References

  1. Tesar, D. Overview of The Next Wave of Technology, Full Description of Actuator Based Open Architecture Mechanical Systems; last up-date, Fall, 2011, 114 pages. University of Texas Program Description for the Robotics Research Group: Austin, TX 78712, USA.

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MDPI and ACS Style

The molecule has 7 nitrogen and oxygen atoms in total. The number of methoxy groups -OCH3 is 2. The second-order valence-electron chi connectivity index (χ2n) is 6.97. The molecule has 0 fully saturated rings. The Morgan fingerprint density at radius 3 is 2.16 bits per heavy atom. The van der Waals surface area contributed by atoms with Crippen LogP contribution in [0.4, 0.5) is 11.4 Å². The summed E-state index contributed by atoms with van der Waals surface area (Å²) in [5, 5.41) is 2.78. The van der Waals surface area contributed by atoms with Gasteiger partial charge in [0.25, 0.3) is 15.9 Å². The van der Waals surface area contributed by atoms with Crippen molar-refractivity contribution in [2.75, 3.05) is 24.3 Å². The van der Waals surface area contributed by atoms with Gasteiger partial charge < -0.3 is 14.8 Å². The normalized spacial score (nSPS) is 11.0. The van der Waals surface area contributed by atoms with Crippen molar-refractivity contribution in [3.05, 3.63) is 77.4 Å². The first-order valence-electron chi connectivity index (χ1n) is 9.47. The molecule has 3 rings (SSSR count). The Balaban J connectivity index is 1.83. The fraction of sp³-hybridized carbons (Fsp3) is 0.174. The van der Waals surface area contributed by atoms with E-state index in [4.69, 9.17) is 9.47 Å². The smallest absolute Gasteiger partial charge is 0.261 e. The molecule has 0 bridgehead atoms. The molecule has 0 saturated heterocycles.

Tesar, D. Overview of the Long Term Objectives of the Journal Actuators. Actuators 2012, 1, 1-11. https://doi.org/10.3390/act1010001

AMA Style

Tesar D. Overview of the Long Term Objectives of the Journal Actuators. Actuators. 2012; 1(1):1-11. https://doi.org/10.3390/act1010001

Chicago/Turabian Style

Tesar, Delbert. 2012. "Overview of the Long Term Objectives of the Journal Actuators" Actuators 1, no. 1: 1-11. https://doi.org/10.3390/act1010001